Parental Grief Syndrome (PGS)
Parental Grief Syndrome is a psychological disturbance in a person which is similar to Complex Post Traumatic Stress Disorder but is directly related to the significant loss or the complete severing of a person’s relationship with a child by an HAP parent often with the support or interference of the family court or criminal justice system. Parental Alienation Syndrome (PAS) may or may not be present at the same time. PGS may also be referred to by some as Involuntary Child Absence Syndrome. PGS is a condition which primarily affects parents but can affect others, such as grandparents and siblings, but usually in a less significant manner.
One essential feature of Parental Grief Syndrome is the development of characteristic symptoms in a parent following the loss of custody and/or the loss or reduction of parenting time as the result of the legal process. The effect of PGS on a parent can range from mild to severe. In the severe category parents may kill others in order to protect their children or to get revenge on those who they feel may have caused the interference or severing of their relationship with the child.
It is known that human beings have an instinctual need to love, nurture and to protect children. When this instinct is frustrated by outside forces, serious emotional problems can occur. For example, historical records suggest that this was the case within the slave population wherein the forceful breakup of the family was considered one of the worst forms of repression related to slavery. There is overwhelming evidence of a strong inborn need for parents, both men and women, to fight to protect their children and in many cases to kill for them.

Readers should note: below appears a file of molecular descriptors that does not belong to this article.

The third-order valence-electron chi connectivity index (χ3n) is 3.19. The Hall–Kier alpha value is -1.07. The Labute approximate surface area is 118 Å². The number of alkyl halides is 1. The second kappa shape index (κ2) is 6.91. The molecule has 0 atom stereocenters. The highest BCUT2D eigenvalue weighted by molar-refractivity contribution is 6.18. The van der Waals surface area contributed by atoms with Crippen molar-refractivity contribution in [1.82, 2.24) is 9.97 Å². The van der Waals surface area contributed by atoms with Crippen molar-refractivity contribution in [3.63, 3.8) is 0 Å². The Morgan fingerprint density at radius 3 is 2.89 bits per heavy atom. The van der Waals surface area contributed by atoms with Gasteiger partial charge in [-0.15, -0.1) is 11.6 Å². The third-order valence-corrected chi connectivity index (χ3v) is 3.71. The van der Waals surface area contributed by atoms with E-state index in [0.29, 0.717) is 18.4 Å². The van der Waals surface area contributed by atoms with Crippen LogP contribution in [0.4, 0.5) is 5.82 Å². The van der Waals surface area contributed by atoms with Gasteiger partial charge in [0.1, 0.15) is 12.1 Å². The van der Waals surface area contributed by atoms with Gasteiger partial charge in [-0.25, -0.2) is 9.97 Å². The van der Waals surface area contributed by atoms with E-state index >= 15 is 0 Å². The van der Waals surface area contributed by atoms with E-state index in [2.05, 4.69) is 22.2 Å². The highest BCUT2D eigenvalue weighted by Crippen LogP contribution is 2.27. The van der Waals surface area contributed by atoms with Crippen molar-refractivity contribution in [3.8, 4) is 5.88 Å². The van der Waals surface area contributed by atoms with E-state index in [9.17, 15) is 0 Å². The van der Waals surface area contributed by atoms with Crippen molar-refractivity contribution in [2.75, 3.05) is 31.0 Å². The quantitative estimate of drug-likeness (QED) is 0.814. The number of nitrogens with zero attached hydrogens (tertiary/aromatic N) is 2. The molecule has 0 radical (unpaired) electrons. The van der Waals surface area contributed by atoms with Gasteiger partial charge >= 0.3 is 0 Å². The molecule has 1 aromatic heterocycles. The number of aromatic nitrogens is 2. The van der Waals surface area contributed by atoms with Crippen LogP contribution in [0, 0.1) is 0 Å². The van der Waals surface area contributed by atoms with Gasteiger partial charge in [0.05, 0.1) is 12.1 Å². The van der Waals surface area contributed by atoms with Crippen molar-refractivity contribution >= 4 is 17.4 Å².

There have been many cases involving murder and suicide over the years since the family court system has taken a greater role custody disputes since the 1960’s. A number of these cases involve the forceful separation of children from their parents and many times false allegations are used in the legal process. One well published case in Ontario Canada involved the case of Ralph Hadley. In this case, Mr. Hadley after being separated from his child and kicked out of his own home by the family court process, murdered his wife and then killed himself. He left a suicide note in which he indicated that he had killed the mother of his child in order to protect his child from the mother’s HAP behaviours. It was reported that one of America’s most infamous killers, John Allen Mohammed, the sniper who killed a number of innocent Americans, was heading towards his former partner who had his children before he got caught by authorities. Some experts have claimed that Mr. Muhammed had been dehumanized, driven into destructive mental state and turned into a cold-blooded killer after being torn from his children by an improper family court process. One US psychologist, Dr. Robert Palumbo, Ph. D., in letter on November 13, 2002 to the then United States Attorney General John Ashcroft, stated that there has been at least one suicide per month in the NY metropolitan area wherein Parental Grief Syndrome was implicated.